Saturday, 20 March 2010

State of Play: review


When the film of State of Play came out, I heard about the television serial on which it was based, which I missed completely when it was screened seven years ago. But I liked the sound of it, so I bought the DVD version, and I’ve just finished watching it – something that proved to be a very enjoyable experience.

The story gets off to a dramatic start. A ruthless gunman shoots a young black man, and also fires at a passing driver who witnessed the crime. A woman dies in an accident on the Tube – but did she jump or was she pushed? She turns out to have been an assistant to a prominent back-bench MP – and they had been involved in a torrid affair. The truth about their relationship quickly comes out, and a friend and former campaign manager of the MP, who is also a top investigative journalist, starts to look into the mystery. To complicate matters further, the newshound begins an affair with the MP’s unhappy wife.

There are six episodes in all, and while the series begins quite brilliantly, I felt that episodes four and five could easily have been reduced to a single episode, since the pace flags. However, the final instalment is very good, and there is a pleasing twist to the conspiracy-thriller type of plot.

State of Play was written by Paul Abbott, one of our most successful TV writers, and he gave a fascinating account of the newspaper and political worlds. His excellent screenplay was enhanced by terrific acting. John Simm, whom I really admire as an actor, was as good as ever as the journalist, while David Morrissey was appropriately selfish as the MP. Bill Nighy’s quirky performance as the newspaper editor was marvellously conceived, and there were excellent contributions from the rest of the cast, which included Philip Glenister and the under-rated Amelia Bullmore. Recommended.

9 comments:

Minnie said...

Excellent review. Very superior telly. Agree could have benefited from some condensing in the middle. And the cast was as close to flawless as poss. Only problem for me was the Bill Nighy character: far too 'old Fleet Street' to be true - these days, he'd be horribly corporatist, spouting managementspeak and very concerned with advertising revenue ... more jesting Pilate than journo.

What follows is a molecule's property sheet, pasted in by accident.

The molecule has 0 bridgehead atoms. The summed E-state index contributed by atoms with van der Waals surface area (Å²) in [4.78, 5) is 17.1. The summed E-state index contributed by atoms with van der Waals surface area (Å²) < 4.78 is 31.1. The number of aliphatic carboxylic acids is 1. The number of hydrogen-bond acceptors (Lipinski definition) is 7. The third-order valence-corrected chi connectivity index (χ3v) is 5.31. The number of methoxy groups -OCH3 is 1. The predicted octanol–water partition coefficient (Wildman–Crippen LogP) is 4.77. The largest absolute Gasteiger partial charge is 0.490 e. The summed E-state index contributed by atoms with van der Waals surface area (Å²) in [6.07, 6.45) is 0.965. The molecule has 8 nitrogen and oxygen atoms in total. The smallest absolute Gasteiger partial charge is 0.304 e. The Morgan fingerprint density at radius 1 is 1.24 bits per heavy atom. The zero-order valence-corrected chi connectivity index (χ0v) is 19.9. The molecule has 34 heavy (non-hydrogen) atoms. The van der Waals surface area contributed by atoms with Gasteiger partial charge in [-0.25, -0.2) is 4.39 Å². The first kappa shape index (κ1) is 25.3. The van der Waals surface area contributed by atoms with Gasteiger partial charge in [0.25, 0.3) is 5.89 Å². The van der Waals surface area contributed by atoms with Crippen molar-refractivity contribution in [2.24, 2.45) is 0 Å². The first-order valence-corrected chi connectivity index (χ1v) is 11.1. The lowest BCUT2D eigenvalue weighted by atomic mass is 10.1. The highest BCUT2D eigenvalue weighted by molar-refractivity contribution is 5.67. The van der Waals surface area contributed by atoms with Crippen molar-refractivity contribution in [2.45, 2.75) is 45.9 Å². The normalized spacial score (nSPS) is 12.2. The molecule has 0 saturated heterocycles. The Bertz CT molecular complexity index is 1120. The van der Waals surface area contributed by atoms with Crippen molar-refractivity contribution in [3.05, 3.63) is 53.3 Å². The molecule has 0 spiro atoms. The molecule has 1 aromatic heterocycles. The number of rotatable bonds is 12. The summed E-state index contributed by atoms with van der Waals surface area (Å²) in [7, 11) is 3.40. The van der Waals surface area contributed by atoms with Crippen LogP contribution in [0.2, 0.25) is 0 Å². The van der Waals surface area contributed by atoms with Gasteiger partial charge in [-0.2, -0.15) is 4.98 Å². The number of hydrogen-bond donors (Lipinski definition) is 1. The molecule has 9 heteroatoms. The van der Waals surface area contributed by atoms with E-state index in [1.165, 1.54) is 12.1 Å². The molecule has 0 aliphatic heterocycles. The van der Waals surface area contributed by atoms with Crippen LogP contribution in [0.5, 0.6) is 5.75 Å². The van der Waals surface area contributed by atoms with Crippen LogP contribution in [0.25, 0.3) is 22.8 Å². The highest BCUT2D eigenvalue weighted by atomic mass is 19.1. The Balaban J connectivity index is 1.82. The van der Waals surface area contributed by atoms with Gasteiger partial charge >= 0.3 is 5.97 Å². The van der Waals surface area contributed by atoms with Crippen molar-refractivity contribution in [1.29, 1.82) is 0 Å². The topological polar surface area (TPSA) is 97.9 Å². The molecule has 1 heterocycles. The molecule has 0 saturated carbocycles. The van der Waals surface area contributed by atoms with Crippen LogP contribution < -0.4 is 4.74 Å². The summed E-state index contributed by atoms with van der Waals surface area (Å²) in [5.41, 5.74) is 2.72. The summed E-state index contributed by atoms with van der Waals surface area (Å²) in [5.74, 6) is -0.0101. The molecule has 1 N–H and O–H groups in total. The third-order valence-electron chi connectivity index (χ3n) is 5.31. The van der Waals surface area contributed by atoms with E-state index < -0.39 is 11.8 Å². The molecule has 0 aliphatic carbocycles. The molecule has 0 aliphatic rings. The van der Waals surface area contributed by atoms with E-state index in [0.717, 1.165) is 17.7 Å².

Mrs. B. said...

I enjoyed this TV mini-series too! I saw the American version lately with Russell Crowe on the plane and it was not a good remake. The British one was much better!

Jose Ignacio Escribano said...

Martin thanks for bringing our attention to "State of Play". I've enjoyed the film but I heard that the tv serial was far much better.

Margot Kinberg said...

Martin - Thanks for this fine review. I'm glad you enjoyed the movie. Like Mrs. B., I saw the Russell Crowe version of the movie and wasn't impressed. The mini-series sounds much better, so maybe I'll give it a try.

pattinase (abbott) said...

I have been meaning to rent this. Thanks for the reminder.

Martin Edwards said...

Many thanks for these comments.
Minnie, I'm sure you're right about journalism, but I did think Bill Nighy's performance added a lot of humour to a dark story and was very welcome.

Nan said...

We thought this series was tremendous. The cast was so very good. Liked the movie, too, but the tv version better. I always smile when Bill N. comes on the screen.

Fetherwate said...

I enjoyed this hugely when it was first aired (for all the reasons you give)and remember it being hailed as a return to the unfashionable tradition of Francis Durbridge or Edge of Darkness: a self-contained, relatively short thriller series keeping us glued to the set over several weeks rather than over consecutive nights. We were promised another such, but, alas, Paul Abbott was lured away to other (no less good) work.
Re Bill Nighy: I think his character was intended to be something of an anachronism, an old-style editor alternately goading and protecting his hungry young journos. He perhaps seems less plausible today than in 2003, because it's only in the last 4 or 5 years that newspapers have begun to change out of all recognition.

Martin Edwards said...

Nan and Fetherwate, thanks. Edge of Drakness certainly was another good series.